Merkel to loosen Germany's tough firing laws

9th November 2005, Comments 0 comments

9 November 2005, BERLIN - Germany's planned grand coalition under Angela Merkel will loosen the country's tough laws on sacking workers but not eliminate the regulations which trade unions strongly defend and business leaders criticize, sources said Wednesday.

9 November 2005

BERLIN - Germany's planned grand coalition under Angela Merkel will loosen the country's tough laws on sacking workers but not eliminate the regulations which trade unions strongly defend and business leaders criticize, sources said Wednesday.

The future government plans to extend to 24 months the present six-month probation period during which workers can be fired and are not protected by the laws which otherwise making shedding labour difficult and expensive in Germany.

As part of the reform, the present system of allowing limited two- year contracts will be eliminated.

Business leaders have long argued that sacking laws hinder job creation because companies fear they then cannot reduce their workforce when there is a downturn. As a result, German workers put in millions of hours of overtime each year.

But unions say protection against sacking is an elementary right of workers and that getting rid of it would not create any new jobs.

Meanwhile, amid growing alarm over planned tax increases, Merkel is poised to clinch a grand coalition deal with the Social Democrats by the end of this week, senior officials taking part in talks said.

"We want to finish up on Friday - not today," said outgoing Social Democratic (SPD) leader Franz Muentefering who is set to be Merkel's vice-chancellor and labour minister in the planned government with her Christian Democratic alliance (CDU/CSU).

Under an agreed timetable, the CDU, CSU and SPD are supposed to approve the coalition pact at separate party conventions on Monday November 14.

Merkel will then formally be elected by parliament as Germany's first woman leader on November 22.

But in the rush to clinch an agreement, all the parties appear set to break their campaign promises on tax issues.

Germany's biggest selling tabloid Bild ran a front-page story showing Merkel, Muentefering and Bavarian Premier Edmund Stoiber with Pinocchio-style noses and the caption: "Will the tax liars be punished?"

The Berliner Kurier newspaper termed tax moves "Merkel's torture chamber" and published a photo-montage of a black-hooded Merkel holding an axe.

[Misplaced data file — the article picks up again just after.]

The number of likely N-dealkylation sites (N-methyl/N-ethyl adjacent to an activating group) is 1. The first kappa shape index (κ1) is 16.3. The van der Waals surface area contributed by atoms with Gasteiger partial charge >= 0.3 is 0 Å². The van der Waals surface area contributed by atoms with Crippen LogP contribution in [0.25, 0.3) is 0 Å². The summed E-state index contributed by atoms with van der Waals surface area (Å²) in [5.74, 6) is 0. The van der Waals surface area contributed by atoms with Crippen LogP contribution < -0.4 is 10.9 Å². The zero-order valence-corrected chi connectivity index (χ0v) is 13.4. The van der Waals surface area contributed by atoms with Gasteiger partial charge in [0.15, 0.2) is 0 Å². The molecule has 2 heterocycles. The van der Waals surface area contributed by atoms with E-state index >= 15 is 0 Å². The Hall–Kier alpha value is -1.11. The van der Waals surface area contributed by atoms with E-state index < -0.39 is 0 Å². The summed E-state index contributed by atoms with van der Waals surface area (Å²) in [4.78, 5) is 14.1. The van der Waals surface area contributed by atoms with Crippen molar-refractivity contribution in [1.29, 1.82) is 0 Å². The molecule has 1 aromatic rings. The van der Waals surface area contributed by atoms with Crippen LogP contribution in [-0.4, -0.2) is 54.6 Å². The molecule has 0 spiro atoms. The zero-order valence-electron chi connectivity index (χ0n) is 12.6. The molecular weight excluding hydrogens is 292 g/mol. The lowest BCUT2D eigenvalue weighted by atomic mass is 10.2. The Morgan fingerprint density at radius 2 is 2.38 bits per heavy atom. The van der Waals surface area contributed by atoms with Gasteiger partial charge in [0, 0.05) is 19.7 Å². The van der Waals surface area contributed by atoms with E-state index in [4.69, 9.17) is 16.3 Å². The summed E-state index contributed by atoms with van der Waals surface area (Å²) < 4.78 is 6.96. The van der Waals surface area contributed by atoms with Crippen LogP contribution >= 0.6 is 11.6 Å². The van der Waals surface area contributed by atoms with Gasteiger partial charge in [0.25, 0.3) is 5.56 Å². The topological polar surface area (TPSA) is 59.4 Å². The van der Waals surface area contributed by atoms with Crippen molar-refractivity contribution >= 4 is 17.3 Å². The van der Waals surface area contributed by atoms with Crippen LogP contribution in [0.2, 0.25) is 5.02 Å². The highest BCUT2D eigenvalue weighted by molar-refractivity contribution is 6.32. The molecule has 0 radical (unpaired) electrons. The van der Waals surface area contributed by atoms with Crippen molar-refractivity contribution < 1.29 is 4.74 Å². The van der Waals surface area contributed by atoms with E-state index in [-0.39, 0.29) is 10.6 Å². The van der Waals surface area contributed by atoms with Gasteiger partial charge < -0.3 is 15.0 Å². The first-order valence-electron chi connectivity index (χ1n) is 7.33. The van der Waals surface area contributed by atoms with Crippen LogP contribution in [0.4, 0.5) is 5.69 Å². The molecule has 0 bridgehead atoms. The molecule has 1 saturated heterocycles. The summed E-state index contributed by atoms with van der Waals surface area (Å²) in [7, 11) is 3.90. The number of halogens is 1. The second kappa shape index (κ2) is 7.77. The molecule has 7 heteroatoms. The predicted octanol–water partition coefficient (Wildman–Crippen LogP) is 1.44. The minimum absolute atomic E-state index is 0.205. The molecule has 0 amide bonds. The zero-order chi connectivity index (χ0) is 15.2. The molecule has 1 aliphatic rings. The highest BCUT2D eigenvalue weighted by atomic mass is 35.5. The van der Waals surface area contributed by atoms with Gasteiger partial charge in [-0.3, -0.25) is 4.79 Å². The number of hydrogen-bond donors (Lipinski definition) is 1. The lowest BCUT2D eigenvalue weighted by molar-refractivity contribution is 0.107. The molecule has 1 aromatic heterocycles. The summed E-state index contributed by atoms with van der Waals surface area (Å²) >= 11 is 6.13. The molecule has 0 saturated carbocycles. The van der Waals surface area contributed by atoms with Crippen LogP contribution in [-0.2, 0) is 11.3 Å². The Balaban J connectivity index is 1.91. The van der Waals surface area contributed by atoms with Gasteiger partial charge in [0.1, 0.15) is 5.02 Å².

"Economic growth? It will be sabotaged by higher taxes," warned a commentary in the newspaper Die Welt.

Among the likely tax increases are:

- Raising value added tax (VAT) to 19 per cent from the current 16 per cent.

- Raising the income tax rate to 45 per cent from 42 per cent for people who are determined by the government to be "rich." The SPD wants singles earning over 130,000 euros (153,000 dollars) annually and married couples earning 260,000 euros to pay the higher rate.

In addition, the government plans to eliminate a tax break paid to commuters which reduces income tax.

Economists warn the moves will damage already weak domestic demand and could damage Germany's still weak economic recovery.

In a report to the government Wednesday, Germany's leading economic institutes - the so-called Five Wise Men - said they expected GDP to grow by just 1 per cent in 2006, a lower rate than recently downgraded official government projection of 1.2 per cent.

The report warned a VAT increase should only be imposed if the funds are used to cut non-wage labour costs which are widely seen as a cause of Germany's 11 per cent unemployment.

Merkel and the SPD also plan to raise the retirement age 67 years from the present 65 years on a step-by-step basis through 2030. This is aimed at bailing out the already creaking pay-as-you-go state pension system which faces a crisis due to Germany's low birth rate.

DPA

Subject: German news

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